The Flying Scotsman
Other Scottish Country Dances for this Day
Today's Musings, History & Folklore
"The World's Most Famous Train!"
Begun in 1862; the Flying Scotsman became the designated name for the express passenger train service between Edinburgh and London and became officially adopted in 1924. With simultaneous departures at 10:00 from London King's Cross and Edinburgh at Waverley, the original journey took 10 1⁄2 hours, including a half-hour stop at York for lunch. However, increasing competition and improvements in railway technology saw this time reduced to 8 1⁄2 hours during the Race to the North in 1888, two summers of railway competitions for the shortest route. Recently, to celebrate International Women’s in 2020, the service was rebranded the 'Flying Scotswoman' for a month, with all female staff hosting a variety of women in the railway industry! Choo Choo! 🚂
The Flying Scotsman
Train Day, held the Saturday closest to May 10, celebrates rail travel all over the world near the anniversary of the pounding of the Golden spike in Promontory, Utah, which marked the completion of the first transcontinental railroad in the U.S.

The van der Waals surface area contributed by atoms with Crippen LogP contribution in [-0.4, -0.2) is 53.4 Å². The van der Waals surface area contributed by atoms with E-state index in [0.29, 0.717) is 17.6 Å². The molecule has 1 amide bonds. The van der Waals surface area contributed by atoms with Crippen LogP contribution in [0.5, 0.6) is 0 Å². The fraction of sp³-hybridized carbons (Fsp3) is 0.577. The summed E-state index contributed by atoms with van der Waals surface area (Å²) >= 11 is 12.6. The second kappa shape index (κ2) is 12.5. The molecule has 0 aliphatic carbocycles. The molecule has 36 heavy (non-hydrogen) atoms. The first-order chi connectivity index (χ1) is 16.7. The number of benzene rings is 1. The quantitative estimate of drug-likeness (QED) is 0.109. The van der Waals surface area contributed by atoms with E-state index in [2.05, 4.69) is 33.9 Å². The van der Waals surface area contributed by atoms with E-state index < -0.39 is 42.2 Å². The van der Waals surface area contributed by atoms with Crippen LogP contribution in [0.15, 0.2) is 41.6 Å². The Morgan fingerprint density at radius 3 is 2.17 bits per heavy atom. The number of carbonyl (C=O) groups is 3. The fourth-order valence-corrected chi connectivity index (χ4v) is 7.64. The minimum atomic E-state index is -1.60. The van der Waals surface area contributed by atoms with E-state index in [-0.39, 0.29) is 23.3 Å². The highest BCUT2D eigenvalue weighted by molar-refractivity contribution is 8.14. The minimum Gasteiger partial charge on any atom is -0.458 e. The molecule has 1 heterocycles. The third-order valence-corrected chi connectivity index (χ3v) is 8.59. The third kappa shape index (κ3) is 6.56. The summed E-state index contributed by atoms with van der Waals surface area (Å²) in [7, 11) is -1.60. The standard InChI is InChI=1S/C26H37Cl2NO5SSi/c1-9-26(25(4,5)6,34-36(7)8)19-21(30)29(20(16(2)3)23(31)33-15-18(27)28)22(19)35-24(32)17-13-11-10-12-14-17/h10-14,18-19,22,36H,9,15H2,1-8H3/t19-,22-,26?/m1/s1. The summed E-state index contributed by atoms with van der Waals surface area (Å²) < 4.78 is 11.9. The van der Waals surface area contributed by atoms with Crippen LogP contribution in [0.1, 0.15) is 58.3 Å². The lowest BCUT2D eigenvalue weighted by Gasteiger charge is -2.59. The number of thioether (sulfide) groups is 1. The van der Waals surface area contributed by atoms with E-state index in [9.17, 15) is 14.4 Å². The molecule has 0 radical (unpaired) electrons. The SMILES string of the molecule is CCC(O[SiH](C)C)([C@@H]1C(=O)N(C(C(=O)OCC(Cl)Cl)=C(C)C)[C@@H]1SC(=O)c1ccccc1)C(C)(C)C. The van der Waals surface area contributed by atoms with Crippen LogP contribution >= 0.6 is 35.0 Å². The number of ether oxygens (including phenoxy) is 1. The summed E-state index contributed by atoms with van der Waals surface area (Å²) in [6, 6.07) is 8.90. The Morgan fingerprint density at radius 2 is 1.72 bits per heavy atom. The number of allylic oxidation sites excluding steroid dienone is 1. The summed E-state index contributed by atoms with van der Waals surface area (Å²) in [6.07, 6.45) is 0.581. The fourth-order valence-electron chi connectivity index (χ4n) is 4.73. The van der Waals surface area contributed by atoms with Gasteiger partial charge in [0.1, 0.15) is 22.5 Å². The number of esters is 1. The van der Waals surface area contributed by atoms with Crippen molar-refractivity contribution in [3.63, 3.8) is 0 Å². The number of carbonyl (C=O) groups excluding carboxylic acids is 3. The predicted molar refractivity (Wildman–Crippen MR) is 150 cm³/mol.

A recent poll of the world's most recognized trains, which included famous and historical (and even fictional) trains and locomotives, put the Flying Scotsman and the top of the list.
Often known by its pre-war locomotive number, 4472, the Flying Scotsman was the world’s first steam locomotive officially credited with achieving 100 mph, in 1934.
It was given the name Flying Scotsman after the London to Edinburgh rail service, which started daily in 1862, departing at 10am.
In 1928, Flying Scotsman was given a new type of tender with a corridor, which meant that a new crew could take over without stopping the train. This allowed it to haul the first ever non-stop London to Edinburgh service, reducing the journey time to eight hours.
London and North Easter Railway passenger locomotives had always been painted apple green. But during the Second World War, Flying Scotsman was repainted in wartime black, in common with all railway stock.
In 1948, rail travel in Britain was nationalised with the formation of British Railways. Flying Scotsman was painted blue for a time, then British Rail Green. It remained this colour until 1963, when it was retired.
After retirement, Flying Scotsman toured the USA and Australia, before returning to the UK.
This dance has several variations. The original shown below is noted as "suitable only for agile, experienced dancers."
For more on this favorite train, click the vintage photograph from 1933.
See below for a video of the dance performed by the RSCDS Glasgow branch in 2016.